Matzo Ado About Nothing

Light theatrical comedies in the manner of Beau Jest have always been around and they always will be. Reliable crowd-pleasers, they don't expect much cerebral input from the audience and deliver the happy ending their supporter's desire. But Sherman's play sinks beneath light, into a form of dramatic vapidity that crops up with more and more frequency these days. If audiences must have their eyelids forced open to watch something, then they should look backward to the days of substance over style, like early Neil Simon. With this much sounder product from the past as an example, new writers can finally move forward again and create even minor pieces with original wit and literary value. Otherwise, today's hits won't even merit tomorrow's fishwrappings.

Stage Notes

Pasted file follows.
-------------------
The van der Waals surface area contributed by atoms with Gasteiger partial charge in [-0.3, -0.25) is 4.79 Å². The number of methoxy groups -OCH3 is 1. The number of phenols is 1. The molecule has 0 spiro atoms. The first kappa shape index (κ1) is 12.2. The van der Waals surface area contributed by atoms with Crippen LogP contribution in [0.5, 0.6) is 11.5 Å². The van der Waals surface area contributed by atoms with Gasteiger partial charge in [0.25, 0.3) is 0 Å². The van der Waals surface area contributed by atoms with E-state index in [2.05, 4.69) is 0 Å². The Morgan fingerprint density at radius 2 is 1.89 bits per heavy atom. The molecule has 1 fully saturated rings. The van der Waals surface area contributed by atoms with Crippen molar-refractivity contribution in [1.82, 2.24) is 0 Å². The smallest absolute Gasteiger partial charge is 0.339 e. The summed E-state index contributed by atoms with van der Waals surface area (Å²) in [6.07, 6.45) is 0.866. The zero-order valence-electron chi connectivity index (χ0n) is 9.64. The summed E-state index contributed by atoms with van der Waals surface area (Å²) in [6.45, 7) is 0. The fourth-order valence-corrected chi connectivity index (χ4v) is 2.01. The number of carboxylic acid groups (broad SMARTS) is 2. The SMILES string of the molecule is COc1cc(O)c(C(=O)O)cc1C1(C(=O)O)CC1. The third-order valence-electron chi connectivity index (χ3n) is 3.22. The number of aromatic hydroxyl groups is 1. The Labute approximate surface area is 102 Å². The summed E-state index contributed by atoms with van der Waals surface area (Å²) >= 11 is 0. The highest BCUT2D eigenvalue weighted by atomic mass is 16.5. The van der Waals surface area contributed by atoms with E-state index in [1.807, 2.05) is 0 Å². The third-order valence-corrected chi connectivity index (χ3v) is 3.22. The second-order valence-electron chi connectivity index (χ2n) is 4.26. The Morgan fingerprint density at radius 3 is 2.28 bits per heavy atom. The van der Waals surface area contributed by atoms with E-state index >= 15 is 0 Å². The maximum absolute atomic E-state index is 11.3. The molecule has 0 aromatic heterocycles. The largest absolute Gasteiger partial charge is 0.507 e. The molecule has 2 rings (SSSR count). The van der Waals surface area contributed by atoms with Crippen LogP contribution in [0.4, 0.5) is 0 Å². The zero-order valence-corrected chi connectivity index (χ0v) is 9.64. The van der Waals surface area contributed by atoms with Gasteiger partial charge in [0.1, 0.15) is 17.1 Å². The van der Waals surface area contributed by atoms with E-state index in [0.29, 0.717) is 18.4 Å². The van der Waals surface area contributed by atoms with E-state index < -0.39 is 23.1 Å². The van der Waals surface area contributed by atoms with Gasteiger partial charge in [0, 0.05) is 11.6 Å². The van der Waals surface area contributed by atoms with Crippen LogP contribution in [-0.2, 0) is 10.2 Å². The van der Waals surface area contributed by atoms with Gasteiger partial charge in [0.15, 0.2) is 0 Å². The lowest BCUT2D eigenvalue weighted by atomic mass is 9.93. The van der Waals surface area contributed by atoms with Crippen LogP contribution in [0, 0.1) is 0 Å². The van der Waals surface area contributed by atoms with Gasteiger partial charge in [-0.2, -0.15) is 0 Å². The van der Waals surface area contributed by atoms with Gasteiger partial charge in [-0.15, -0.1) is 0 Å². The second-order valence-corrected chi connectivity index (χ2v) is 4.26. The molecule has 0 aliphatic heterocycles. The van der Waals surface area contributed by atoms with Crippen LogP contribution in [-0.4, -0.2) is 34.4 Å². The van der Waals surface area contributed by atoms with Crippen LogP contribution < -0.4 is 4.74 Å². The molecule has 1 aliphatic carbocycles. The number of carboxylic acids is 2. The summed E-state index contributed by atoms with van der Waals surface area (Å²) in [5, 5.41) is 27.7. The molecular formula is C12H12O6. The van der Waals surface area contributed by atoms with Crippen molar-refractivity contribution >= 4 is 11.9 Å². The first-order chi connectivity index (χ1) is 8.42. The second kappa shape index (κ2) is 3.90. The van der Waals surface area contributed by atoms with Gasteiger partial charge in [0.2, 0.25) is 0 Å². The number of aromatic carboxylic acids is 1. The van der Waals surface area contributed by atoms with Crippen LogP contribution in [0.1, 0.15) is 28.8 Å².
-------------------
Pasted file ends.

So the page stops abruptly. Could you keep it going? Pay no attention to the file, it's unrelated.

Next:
Although it played for just one night at the Colony Theater under the sponsorship of Cultura del Lobo (of Miami-Dade Community College) and the Miami Book Fair International, "Silenced Women Poets of Russia" deserves this written standing ovation, in case the show passes this way again in its U.S. tour. Two of the world's finest actresses A Claire Bloom and Russia's premier talent, Alla Demidova A told the life stories and read from the actual works of two forgotten female voices, that of Marina Tsvetayeva (1892-1941) and Anna Akhmatova (1889-1966). The former poet hanged herself out of loneliness when her family was imprisoned; the extent of her pain and capacity for love seethes from each of her verses. Using to full advantage the finely honed vocal skills and elegant acting artistry of Bloom and Demidova, plus the musical gifts of singer Charlotte Hellkant and pianist Brian Zegler, these brilliant, delicate verses took new life on the Colony stage and introduced a generation of Americans to stirring words too long silenced.

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